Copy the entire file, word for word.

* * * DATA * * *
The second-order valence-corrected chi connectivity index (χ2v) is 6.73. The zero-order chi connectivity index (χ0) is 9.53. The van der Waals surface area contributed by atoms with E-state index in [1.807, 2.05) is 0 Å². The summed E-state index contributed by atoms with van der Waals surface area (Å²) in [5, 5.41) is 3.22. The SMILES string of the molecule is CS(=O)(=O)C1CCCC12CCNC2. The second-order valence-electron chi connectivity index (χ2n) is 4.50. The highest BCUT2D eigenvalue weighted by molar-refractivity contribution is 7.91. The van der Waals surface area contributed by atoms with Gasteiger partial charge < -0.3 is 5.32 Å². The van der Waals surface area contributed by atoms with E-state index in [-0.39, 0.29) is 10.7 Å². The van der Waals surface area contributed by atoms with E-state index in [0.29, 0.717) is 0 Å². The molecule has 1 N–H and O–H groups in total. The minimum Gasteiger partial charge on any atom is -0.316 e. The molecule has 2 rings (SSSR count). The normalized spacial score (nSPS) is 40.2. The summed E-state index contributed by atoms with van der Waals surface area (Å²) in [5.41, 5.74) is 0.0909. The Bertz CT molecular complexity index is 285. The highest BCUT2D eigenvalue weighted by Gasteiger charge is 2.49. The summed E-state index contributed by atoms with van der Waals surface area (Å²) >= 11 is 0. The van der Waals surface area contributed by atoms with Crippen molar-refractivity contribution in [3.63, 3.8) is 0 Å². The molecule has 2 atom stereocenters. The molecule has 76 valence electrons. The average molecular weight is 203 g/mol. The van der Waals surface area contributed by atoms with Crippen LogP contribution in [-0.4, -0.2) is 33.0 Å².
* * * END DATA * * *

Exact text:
The second-order valence-corrected chi connectivity index (χ2v) is 6.73. The zero-order chi connectivity index (χ0) is 9.53. The van der Waals surface area contributed by atoms with E-state index in [1.807, 2.05) is 0 Å². The summed E-state index contributed by atoms with van der Waals surface area (Å²) in [5, 5.41) is 3.22. The SMILES string of the molecule is CS(=O)(=O)C1CCCC12CCNC2. The second-order valence-electron chi connectivity index (χ2n) is 4.50. The highest BCUT2D eigenvalue weighted by molar-refractivity contribution is 7.91. The van der Waals surface area contributed by atoms with Gasteiger partial charge < -0.3 is 5.32 Å². The van der Waals surface area contributed by atoms with E-state index in [-0.39, 0.29) is 10.7 Å². The van der Waals surface area contributed by atoms with E-state index in [0.29, 0.717) is 0 Å². The molecule has 1 N–H and O–H groups in total. The minimum Gasteiger partial charge on any atom is -0.316 e. The molecule has 2 rings (SSSR count). The normalized spacial score (nSPS) is 40.2. The summed E-state index contributed by atoms with van der Waals surface area (Å²) in [5.41, 5.74) is 0.0909. The Bertz CT molecular complexity index is 285. The highest BCUT2D eigenvalue weighted by Gasteiger charge is 2.49. The summed E-state index contributed by atoms with van der Waals surface area (Å²) >= 11 is 0. The van der Waals surface area contributed by atoms with Crippen molar-refractivity contribution in [3.63, 3.8) is 0 Å². The molecule has 2 atom stereocenters. The molecule has 76 valence electrons. The average molecular weight is 203 g/mol. The van der Waals surface area contributed by atoms with Crippen LogP contribution in [-0.4, -0.2) is 33.0 Å².